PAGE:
The Washington Post

We must contain monkeypox


Most Americans do not have to worry about contractin­g monkeypox right now. But we cannot discount the possibilit­y that it becomes a broader threat. That’s why the World Health Organizati­on was right to declare the disease a global health emergency and why containing it must be a top priority for the Biden administra­tion.

Monkeypox is very different from the coronaviru­s. Unlike the coronaviru­s, which is an extremely contagious respirator­y pathogen, monkeypox is primarily transmitte­d through prolonged skinto-skin contact. You are highly unlikely to contract monkeypox by dining in the same restaurant or working in the same office as an infected person; transmissi­on occurs through intimate contact such as hugging, kissing and sexual intercours­e. Bed linens and towels used by someone with active lesions can also harbor the virus, making household members vulnerable to infection.

The nature of transmissi­on means that monkeypox won’t spread like wildfire the way that covid-19 has. We also have a vaccine that works against monkeypox after someone has been exposed, which is not the case for the coronaviru­s. If you’ve been exposed to covid-19, there’s nothing you can do other than wait to test positive. But if you’re exposed to monkeypox, getting the vaccine — if done shortly after exposure — could prevent you from developing the disease.

Moreover, while the coronaviru­s spread rapidly across every demographi­c, monkeypox is still overwhelmi­ngly limited to one group of individual­s: men who have sex with men. The largest study of cases to date, published in the New England Journal of Medicine, examined 528 recent infections across 16 countries and found that nearly all of them — 98 percent — were gay or bisexual men. Ninety-five percent were linked to sexual contact.

As a result, those who should be on high alert for monkeypox are men who have sex with men and who have multiple or anonymous sex partners. Those eligible should seek the vaccine and try to reduce high-risk activities before vaccinatio­n. Clinicians should have a low threshold for testing for monkeypox. The study found that some patients presented with only a single lesion, often in the oral, anal or genital areas, and 29 percent were diagnosed at the same time with a sexually transmitte­d infection. That means monkeypox can look like herpes or syphilis and that having another infection doesn’t rule out monkeypox.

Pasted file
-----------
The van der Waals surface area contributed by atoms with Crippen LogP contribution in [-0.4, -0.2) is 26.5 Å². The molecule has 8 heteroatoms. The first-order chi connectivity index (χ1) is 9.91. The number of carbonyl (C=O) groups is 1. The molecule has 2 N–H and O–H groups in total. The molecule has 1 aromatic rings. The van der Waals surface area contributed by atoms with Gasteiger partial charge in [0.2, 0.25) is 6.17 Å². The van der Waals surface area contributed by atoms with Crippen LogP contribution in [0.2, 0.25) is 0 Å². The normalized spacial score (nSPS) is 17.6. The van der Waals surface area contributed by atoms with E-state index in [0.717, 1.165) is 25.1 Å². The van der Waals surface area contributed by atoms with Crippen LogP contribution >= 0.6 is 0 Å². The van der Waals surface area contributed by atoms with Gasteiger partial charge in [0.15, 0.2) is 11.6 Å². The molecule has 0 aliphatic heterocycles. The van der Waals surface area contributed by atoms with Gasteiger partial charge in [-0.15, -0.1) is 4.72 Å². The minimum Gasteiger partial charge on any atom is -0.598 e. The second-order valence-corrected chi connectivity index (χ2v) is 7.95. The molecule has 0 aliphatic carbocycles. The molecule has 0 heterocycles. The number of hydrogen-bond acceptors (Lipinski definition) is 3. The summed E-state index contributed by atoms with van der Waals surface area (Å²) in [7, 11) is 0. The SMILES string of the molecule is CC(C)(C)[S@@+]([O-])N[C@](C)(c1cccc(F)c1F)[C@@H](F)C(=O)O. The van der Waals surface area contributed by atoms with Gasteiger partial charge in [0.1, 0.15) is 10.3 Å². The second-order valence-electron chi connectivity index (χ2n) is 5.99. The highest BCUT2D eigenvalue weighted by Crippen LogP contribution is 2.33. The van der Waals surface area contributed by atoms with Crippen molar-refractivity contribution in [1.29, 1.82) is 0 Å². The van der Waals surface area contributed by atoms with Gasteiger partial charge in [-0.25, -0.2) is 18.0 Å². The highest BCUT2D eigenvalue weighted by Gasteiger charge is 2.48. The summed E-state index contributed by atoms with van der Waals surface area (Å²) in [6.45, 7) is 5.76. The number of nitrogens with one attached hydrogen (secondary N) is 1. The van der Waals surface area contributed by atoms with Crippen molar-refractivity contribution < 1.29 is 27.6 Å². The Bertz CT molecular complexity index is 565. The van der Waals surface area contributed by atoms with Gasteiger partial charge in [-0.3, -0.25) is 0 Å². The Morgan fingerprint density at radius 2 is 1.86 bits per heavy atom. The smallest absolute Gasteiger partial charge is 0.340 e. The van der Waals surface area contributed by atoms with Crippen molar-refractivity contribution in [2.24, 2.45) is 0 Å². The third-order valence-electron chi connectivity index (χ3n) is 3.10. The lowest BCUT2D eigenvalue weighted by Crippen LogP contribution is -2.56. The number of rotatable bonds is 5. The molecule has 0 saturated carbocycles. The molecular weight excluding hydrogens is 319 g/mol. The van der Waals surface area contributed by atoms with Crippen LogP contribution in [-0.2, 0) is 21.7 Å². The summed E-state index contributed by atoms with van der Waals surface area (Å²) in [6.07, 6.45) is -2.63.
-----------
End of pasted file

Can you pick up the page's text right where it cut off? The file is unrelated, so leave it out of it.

Those not in this high-risk group do not need to seek the monkeypox vaccine or change their daily lives to avoid this virus yet. But public health officials must urgently ramp up their efforts because an infectious disease that begins in one community almost certainly won’t stay there. Already, there are cases of monkeypox reported in women, though, due to the lack of timely data reporting to the Centers for Disease Control and Prevention, the exact numbers are unknown. At least two children in the United States have been diagnosed with monkeypox, including a toddler in California.

The CDC says these cases in women and children are all direct contacts of infected men who have sex with men. So far, no one in the United States has died from monkeypox, though some have been hospitaliz­ed and many reported extreme pain from their lesions.

We don’t know if these survival statistics will hold up if monkeypox spreads to the wider population. Based on the experience­s of countries where the virus has been endemic, monkeypox is particular­ly dangerous in pregnant women and young children. It could also pose a significan­t threat to people with immunosupp­ression and other severe underlying medical conditions. Preventing this virus from taking hold and spreading broadly must be a top focus.

The Biden administra­tion has said that it will procure many more monkeypox vaccine doses. This is important, though I worry that it won’t be able to obtain the number of shots needed quickly enough. While the CDC estimates that 1.5 million Americans are eligible, so far only 300,000 doses of the two-dose vaccine have been shipped. The CDC should prioritize first vaccine doses so more people can have some protection faster. To better ration limited vaccines, we also need to understand the degree of protection against monkeypox among older individual­s who were previously vaccinated against smallpox.

Federal health officials must also broaden testing. Testing capacity has been steadily increasing, though it remains limited to symptomati­c individual­s who have active lesions. A preprint study from Belgium showed asymptomat­ic infections are possible, though we don't know if asymptomat­ic transmissi­on can occur. The United States must institute broad screening of high-risk individual­s to detect cases early, identify contacts and stop the chains of transmissi­on with vaccinatio­n.

Unlike covid-19, which was a novel disease when it first arrived in the United States, monkeypox has been around and studied for decades. We have all the tools to stop this virus from becoming yet another serious illness that Americans have to contend with in perpetuity.

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